On Aug. 26, voters in the 5th Judicial Circuit (Hernando, Citrus, Sumter, Marion and Lake counties) will choose two judges in non-partisan races. The two judges will be based in Citrus County, but voters in all five counties will have a say. Circuit Court judges serve six-year terms and are paid $145,000 annually. In Group 3, which has three candidates, if no one receives 50 percent of the votes cast plus one vote, the top two finishers will move on to the Nov. 4 general election. Here are the Times' recommendations: Denice Lyn Group 3
Three talented and community-minded attorneys are on the ballot. The edge goes to Denise Lyn.
Lyn, 41, of Hernando, has been a lawyer for more than 10 years, following a five-year stint in the Air Force and a short career in real estate. She has run her own law office since 2001 after working for four years in a prominent law firm in Inverness.
Her practice ranges from general litigation and family law to representing several governmental clients such as the Citrus County Property Appraiser to the Homosassa Special Water District. She previously was the attorney for the city of Inverness.
The judgeship being vacated by Barbara Gurrola in Citrus County handles family court matters. Lyn's experience in this court as an attorney, a longtime volunteer legal advocate for children in dependency proceedings, and as a mediator has prepared her to take this next step.
The major weakness in Lyn's professional background happens to be her opponents' greatest strengths. She has little, if any, experience in criminal court. Both Sandy Hawkins and Michael Lamberti are career prosecutors.
Hawkins, 53, of Belleview, brings an inspiring personal story to her campaign. A farmer's daughter, Hawkins has been a single mother for 19 years and raised six sons. She worked two jobs to put herself through the police academy, the University of Florida and Stetson College of Law.
For 11 years, Hawkins has served as a prosecutor in Marion County, handling thousands of felony cases and more than 100 trials. She has worked on civil matters for police agencies and has experience in shelter hearings and Baker Act cases.
In 2006, Hawkins lost a close race for judge to Edward Scott despite being outspent by more than $225,000. Hawkins attributes her strong performance to the personal connections she made with ordinary citizens along the campaign trail.
Michael Lamberti, 48, of Spring Hill has been in private practice for several months after serving nearly 10 years as a prosecutor in the 5th Circuit. He has also spent a short time with the state Department of Children and Families, and earlier in his career, he was a claims representative for the New York State Insurance Fund handling workers' compensation and disability cases.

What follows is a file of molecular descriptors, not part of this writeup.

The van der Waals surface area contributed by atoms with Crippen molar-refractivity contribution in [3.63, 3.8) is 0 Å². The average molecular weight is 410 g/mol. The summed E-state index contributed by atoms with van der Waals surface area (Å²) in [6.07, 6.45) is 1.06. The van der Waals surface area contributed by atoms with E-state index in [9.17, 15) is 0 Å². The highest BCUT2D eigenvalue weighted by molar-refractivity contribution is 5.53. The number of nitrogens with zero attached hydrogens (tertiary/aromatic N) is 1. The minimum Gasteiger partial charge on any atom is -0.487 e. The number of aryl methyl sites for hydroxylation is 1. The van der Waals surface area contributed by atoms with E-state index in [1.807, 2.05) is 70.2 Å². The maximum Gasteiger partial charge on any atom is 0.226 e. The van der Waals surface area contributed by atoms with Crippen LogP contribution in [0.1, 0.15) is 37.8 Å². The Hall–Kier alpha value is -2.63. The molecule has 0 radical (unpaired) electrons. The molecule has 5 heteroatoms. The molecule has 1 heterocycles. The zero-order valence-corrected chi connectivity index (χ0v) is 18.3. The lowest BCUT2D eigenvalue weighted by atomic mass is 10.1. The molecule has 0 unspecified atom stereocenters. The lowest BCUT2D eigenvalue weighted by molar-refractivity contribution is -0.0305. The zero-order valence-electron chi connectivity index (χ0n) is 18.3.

Since 1999, Lamberti has volunteered with Teen Court in Hernando County. As a prosecutor, he has handled numerous misdemeanor, juvenile delinquency and adult felony cases.
Both Hawkins and Lamberti would bring a prosecutor's perspective to the bench along with their varied life experiences. Both have worked hard to get to this point in their professional careers and have the training and skills to serve the citizens of the 5th Circuit well.
All three candidates have the necessary temperament for the bench and similar philosophies on sentencing guidelines, the value of diversion programs such as Teen Court and Drug Court, and the need for a judge to streamline the court's docket for maximum efficiency.
In the Group 3 race, the Times recommends Denice Lyn, who gets a slight edge through her extensive family court and governmental experience and her numerous civic involvements.
Richard "Ric" Howard Group 11
Richard "Ric'' Howard has handled thousands of cases and presided over hundreds of trials since being appointed the 5th Circuit Court bench by Gov. Jeb Bush in 2000. Most of these proceedings have been routine, but two cases have brought widespread criticism and showcased starkly different aspects of his personality and judgment.
The 2007 trial of John Couey for the abduction and murder of Jessica Lunsford thrust Howard into a national spotlight. By all accounts, he handled this emotionally charged trial fairly and efficiently.